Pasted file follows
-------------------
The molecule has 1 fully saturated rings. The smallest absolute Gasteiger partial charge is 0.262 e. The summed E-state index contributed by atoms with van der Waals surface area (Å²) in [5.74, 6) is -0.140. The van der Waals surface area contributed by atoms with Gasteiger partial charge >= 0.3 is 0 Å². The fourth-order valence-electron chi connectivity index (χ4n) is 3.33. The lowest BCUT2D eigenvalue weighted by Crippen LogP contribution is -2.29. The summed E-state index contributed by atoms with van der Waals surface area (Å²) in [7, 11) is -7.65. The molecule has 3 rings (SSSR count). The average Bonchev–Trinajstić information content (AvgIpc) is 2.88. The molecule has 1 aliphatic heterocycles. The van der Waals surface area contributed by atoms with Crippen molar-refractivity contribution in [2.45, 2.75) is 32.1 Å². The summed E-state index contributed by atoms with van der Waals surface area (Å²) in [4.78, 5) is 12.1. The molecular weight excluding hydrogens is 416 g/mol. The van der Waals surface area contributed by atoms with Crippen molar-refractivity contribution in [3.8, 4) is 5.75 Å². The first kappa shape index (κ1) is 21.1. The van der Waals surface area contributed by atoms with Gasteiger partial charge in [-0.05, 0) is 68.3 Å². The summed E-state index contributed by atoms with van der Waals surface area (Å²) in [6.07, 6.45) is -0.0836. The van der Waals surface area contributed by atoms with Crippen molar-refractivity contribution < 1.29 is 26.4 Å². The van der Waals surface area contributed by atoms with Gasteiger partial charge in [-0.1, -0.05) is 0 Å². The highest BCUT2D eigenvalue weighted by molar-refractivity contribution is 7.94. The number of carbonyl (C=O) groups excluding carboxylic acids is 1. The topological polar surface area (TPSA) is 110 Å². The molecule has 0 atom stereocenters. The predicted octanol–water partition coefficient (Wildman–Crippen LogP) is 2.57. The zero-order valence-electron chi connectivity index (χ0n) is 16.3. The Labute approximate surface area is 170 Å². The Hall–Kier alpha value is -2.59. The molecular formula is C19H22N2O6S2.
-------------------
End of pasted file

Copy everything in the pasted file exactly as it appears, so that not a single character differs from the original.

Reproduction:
The molecule has 1 fully saturated rings. The smallest absolute Gasteiger partial charge is 0.262 e. The summed E-state index contributed by atoms with van der Waals surface area (Å²) in [5.74, 6) is -0.140. The van der Waals surface area contributed by atoms with Gasteiger partial charge >= 0.3 is 0 Å². The fourth-order valence-electron chi connectivity index (χ4n) is 3.33. The lowest BCUT2D eigenvalue weighted by Crippen LogP contribution is -2.29. The summed E-state index contributed by atoms with van der Waals surface area (Å²) in [7, 11) is -7.65. The molecule has 3 rings (SSSR count). The average Bonchev–Trinajstić information content (AvgIpc) is 2.88. The molecule has 1 aliphatic heterocycles. The van der Waals surface area contributed by atoms with Crippen molar-refractivity contribution in [2.45, 2.75) is 32.1 Å². The summed E-state index contributed by atoms with van der Waals surface area (Å²) in [4.78, 5) is 12.1. The molecular weight excluding hydrogens is 416 g/mol. The van der Waals surface area contributed by atoms with Crippen molar-refractivity contribution in [3.8, 4) is 5.75 Å². The first kappa shape index (κ1) is 21.1. The van der Waals surface area contributed by atoms with Gasteiger partial charge in [-0.05, 0) is 68.3 Å². The summed E-state index contributed by atoms with van der Waals surface area (Å²) in [6.07, 6.45) is -0.0836. The van der Waals surface area contributed by atoms with Crippen molar-refractivity contribution < 1.29 is 26.4 Å². The van der Waals surface area contributed by atoms with Gasteiger partial charge in [-0.1, -0.05) is 0 Å². The highest BCUT2D eigenvalue weighted by molar-refractivity contribution is 7.94. The number of carbonyl (C=O) groups excluding carboxylic acids is 1. The topological polar surface area (TPSA) is 110 Å². The molecule has 0 atom stereocenters. The predicted octanol–water partition coefficient (Wildman–Crippen LogP) is 2.57. The zero-order valence-electron chi connectivity index (χ0n) is 16.3. The Labute approximate surface area is 170 Å². The Hall–Kier alpha value is -2.59. The molecular formula is C19H22N2O6S2.